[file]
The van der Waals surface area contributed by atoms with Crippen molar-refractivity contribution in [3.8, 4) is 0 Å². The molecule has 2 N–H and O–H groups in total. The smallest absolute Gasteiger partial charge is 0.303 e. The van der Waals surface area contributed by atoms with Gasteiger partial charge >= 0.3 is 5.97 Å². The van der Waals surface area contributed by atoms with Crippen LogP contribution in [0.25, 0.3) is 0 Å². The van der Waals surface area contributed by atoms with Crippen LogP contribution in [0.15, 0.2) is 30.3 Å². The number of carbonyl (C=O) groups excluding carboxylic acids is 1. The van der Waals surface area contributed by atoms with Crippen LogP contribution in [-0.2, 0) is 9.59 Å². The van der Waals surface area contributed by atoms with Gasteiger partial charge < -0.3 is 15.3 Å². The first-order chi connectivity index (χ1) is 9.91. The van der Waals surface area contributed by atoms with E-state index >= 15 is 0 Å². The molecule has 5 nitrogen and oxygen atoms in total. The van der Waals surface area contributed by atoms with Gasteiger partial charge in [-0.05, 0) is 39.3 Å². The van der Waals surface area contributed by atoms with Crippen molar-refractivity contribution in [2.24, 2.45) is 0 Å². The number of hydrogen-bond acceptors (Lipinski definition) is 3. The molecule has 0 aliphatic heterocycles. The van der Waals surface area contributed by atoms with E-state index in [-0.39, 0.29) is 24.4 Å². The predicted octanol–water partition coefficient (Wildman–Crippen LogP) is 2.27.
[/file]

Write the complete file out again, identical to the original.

The van der Waals surface area contributed by atoms with Crippen molar-refractivity contribution in [3.8, 4) is 0 Å². The molecule has 2 N–H and O–H groups in total. The smallest absolute Gasteiger partial charge is 0.303 e. The van der Waals surface area contributed by atoms with Gasteiger partial charge >= 0.3 is 5.97 Å². The van der Waals surface area contributed by atoms with Crippen LogP contribution in [0.25, 0.3) is 0 Å². The van der Waals surface area contributed by atoms with Crippen LogP contribution in [0.15, 0.2) is 30.3 Å². The number of carbonyl (C=O) groups excluding carboxylic acids is 1. The van der Waals surface area contributed by atoms with Crippen LogP contribution in [-0.2, 0) is 9.59 Å². The van der Waals surface area contributed by atoms with Gasteiger partial charge < -0.3 is 15.3 Å². The first-order chi connectivity index (χ1) is 9.91. The van der Waals surface area contributed by atoms with E-state index >= 15 is 0 Å². The molecule has 5 nitrogen and oxygen atoms in total. The van der Waals surface area contributed by atoms with Gasteiger partial charge in [-0.05, 0) is 39.3 Å². The van der Waals surface area contributed by atoms with Crippen molar-refractivity contribution in [2.24, 2.45) is 0 Å². The number of hydrogen-bond acceptors (Lipinski definition) is 3. The molecule has 0 aliphatic heterocycles. The van der Waals surface area contributed by atoms with E-state index in [-0.39, 0.29) is 24.4 Å². The predicted octanol–water partition coefficient (Wildman–Crippen LogP) is 2.27.